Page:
This season’s red is a great colour to get you noticed

Deirdre McQuillan: It doesn’t have to be head to toe, red shoes or bags or just a slash of red lipstick can create a real impact

The colour of blood, the colour of love, the colour of power, red makes the strongest impact in fashion for autumn and winter 2023.

Red was on fire on the catwalks of New York, London, Paris and Milan, eerily predicting the terrifying conflagrations that have spread over southern Europe and elsewhere this summer due to climate change. In its many shades of scarlet, vermilion, rust, fuchsia or magenta, it has been shown to have the greatest power of attraction, and increase the heart rate.

A hospitality journal study in 2012 advised waitresses to wear red as their tips from male patrons would increase by up to 26 per cent.

Dare you wear it head to toe like the celebrated gowns of Valentino, the one designer who fully understands its magnetism and magic? A book about Valentino’s 50-year association with red cited 550 shades spanning his reign and that of his successor Pierpaolo Piccioli. “It conveys a lot of energy, a lot of oomph and it elevates a woman,” the designer once said.


Designers in New York from Tory Burch, Prabal Gurung and Theory have used the colour lavishly; it appeared in collections from Ganni and Baum und Pferdgarten in Denmark and in Paris at Valentino, in Milan at Prada and Dolce & Gabbana, and in London at Loewe and Emilia Wickstead.

When shown against a palette of black and white, red displays its awesome ability to distract; female politicians tailored in red in the west stand out in a sea of grey or blue suits. Red carpet red is a fail-safe photo opportunity for celebs, like the red velvet Gucci suit worn by Gwyneth Paltrow at the MTV Video Music Awards in 1996 and again in 2021, and any number of rappers sporting red fake fur or leather at other music or fashion events.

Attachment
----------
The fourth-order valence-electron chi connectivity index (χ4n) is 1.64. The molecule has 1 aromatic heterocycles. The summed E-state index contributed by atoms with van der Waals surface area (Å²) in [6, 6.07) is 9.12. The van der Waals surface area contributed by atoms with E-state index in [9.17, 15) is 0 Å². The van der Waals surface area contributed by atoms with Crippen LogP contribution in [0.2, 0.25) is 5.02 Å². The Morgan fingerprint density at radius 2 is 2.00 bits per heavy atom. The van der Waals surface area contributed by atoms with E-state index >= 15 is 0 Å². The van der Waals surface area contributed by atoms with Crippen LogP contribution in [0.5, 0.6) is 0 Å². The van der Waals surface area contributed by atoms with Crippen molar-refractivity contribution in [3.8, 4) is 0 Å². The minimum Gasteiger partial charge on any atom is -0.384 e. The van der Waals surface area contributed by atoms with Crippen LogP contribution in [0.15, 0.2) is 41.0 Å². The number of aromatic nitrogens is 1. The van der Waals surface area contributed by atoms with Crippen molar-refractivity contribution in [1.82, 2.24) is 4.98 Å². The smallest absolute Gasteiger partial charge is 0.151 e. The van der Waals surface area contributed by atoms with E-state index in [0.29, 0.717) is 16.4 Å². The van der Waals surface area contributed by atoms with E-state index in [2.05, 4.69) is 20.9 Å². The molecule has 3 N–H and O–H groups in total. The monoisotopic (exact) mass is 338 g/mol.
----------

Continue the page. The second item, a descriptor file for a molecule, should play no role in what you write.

There are other ways of making an impact with red if you’re wearing black or white – with accessories like red shoes or bags or just a slash of red lipstick. Colour consultation Maria Macklin says red isn’t a colour that is worn by anyone who is shy. “It is a sexy and assertive colour and certainly not demure. It demands attention and can represent power. It can have a profound influence on our mood, perceptions and actions.”

She also believes there is a shade that suits everyone. Primary red suits all tones, with others differing in hue, saturation and clarity from warm reds like geranium and brick red to cooler tones like carmine and raspberry.

“Warm reds flatter warm skin undertones and cool reds flatter cool skin undertones.” She advises clients to switch out the LBD (little black dress) to a LRD (little red dress) on the days when they need to elevate their mood or visibility.

“For working women and men, a dash of red in a tie, scarf, belt or bag is a useful colour to wear to interview to help you stand out for the right reasons. How much you wear will depend on whether you prefer to be in the limelight or a little less noticed. It’s a great colour to stop you from being ignored.”

Deirdre McQuillan

Deirdre McQuillan

Deirdre McQuillan is Irish Times Fashion Editor, a freelance feature writer and an author